AIFF, IOA and more: Indian sports federations run by CoAs

The All India Football Federation is one among a few National Sports Federations that have recently come under the aegis of the Court-appointed CoA administration.

Published : Aug 16, 2022 21:47 IST

Several National Sports Federations have recently come under the ruling of the SC/HC-appointed CoA.
Several National Sports Federations have recently come under the ruling of the SC/HC-appointed CoA. | Photo Credit: SUSHIL KUMAR VERMA

Several National Sports Federations have recently come under the ruling of the SC/HC-appointed CoA. | Photo Credit: SUSHIL KUMAR VERMA

Global football body FIFA on Tuesday suspended the All India Football Federation (AIFF), a National Sports Federation (NSF), with immediate effect due to the "undue influence" from outside parties, "which constitutes a serious violation of the FIFA Statutes".

The ban came after state associations and the Supreme Court-appointed Committee of Administrators (CoA) were at loggerheads over several clauses of the drafted constitution submitted to the Supreme Court by the CoA on July 16. FIFA had set July 31 as the deadline for approval of the new constitution, which needed to be amended to comply with provisions of the National Sports Code.

In May 2022, the apex court removed AIFF's Praful Patel-led executive committee and appointed a three-member CoA headed by former SC judge Justice A.R. Dave to prepare a draft constitution and conduct elections, which were due since December 2020.

However, AIFF is not the only National Sports Federation currently facing the scrutiny of the courts. In the recent past, the SC overturned the Board of Control of Cricket in India (BCCI) and the Archery Association of India’s (AAI) administrations and overhauled their constitutions under CoA.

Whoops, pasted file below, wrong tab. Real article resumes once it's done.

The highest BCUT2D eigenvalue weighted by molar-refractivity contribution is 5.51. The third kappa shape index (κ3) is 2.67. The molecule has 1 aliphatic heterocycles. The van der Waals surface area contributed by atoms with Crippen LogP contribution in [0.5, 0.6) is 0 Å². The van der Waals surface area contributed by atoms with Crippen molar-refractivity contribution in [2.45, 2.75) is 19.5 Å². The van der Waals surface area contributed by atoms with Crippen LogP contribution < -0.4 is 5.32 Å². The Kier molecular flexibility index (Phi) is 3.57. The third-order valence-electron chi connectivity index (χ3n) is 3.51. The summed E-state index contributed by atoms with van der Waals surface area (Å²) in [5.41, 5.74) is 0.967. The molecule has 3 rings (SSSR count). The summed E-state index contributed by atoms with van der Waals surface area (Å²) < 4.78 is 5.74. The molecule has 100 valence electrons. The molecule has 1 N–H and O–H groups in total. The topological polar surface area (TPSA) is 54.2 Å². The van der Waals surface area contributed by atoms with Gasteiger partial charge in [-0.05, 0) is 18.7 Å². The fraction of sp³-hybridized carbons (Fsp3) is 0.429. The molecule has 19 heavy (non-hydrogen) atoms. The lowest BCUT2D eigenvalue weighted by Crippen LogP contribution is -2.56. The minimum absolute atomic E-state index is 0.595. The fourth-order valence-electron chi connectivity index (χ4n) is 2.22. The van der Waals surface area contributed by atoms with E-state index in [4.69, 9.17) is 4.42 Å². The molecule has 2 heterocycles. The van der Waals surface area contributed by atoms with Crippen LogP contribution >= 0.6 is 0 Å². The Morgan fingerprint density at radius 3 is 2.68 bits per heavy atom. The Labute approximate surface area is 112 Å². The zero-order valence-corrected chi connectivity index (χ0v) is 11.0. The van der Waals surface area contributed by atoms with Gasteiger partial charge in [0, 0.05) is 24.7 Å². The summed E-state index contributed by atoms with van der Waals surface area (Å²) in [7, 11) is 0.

On Tuesday, a division bench of the Delhi High Court comprising Justice Najmi Waziri and Justice Manmohan dissolved the executive council of the Indian Olympic Association (IOA). They brought it under a six-member CoA headed by Justice Dev for noncompliance with the National Sports Code.

The committee also featured former athletes Anju Bobby Goerge and Laishram Devi. In June, the HC removed Narinder Batra as IOA president, and under the acting president, Anil Khanna, the association still failed to hold elections that were due since December 2021.

Any failure to adhere to the sports code means no recognition from government. In other words, the NSF will be bereft of any financial aids and benefits from the sports ministry.

Since the SC handed over AIFF's day-to-day functioning to CoA, two more NSFs - Hockey India and Table Tennis Federation of India - came under the Delhi High Court-appointed Committee of Administrators (CoA). The court found that these NSFs failed to oblige to the National Sports Code 2011 formulated by the Ministry of Youth Affairs and Sports, which aims to bring transparency and accountability to their functioning.

In February this year, a Delhi HC bench headed by Justice Rekha Palli repealed the TTFI executive committee after Olympian Manika Batra moved the court, alleging charges of match-fixing against coach Soumyadeep Roy and officials of the federation during the Tokyo Olympics qualifier.

In the wake of Batra's allegation, the Delhi HC appointed a CoA headed by former Jammu and Kashmir High Court Chief Justice, Gita Mittal.

On May 25, a week after the SC expelled AIFF’s former officials, a Delhi HC bench led by Justice Waziri revoked the power of Hockey India’s executive committee. The court ruling came on a petition filed by former India player Aslam Sher Khan who challenged Narinder Batra’s appointment as a ‘life member’ of Hockey India and Elena Norman as CEO.

As the court observed violations of the National Sports Code, it placed the NSF under a CoA headed again by Justice Dave to prepare a constitution and an electoral roll for elections to the executive committee.

In the case of Hockey India, the International Hockey Federation (FIH) expressed "full trust" in India hosting the Men's World Cup in January.

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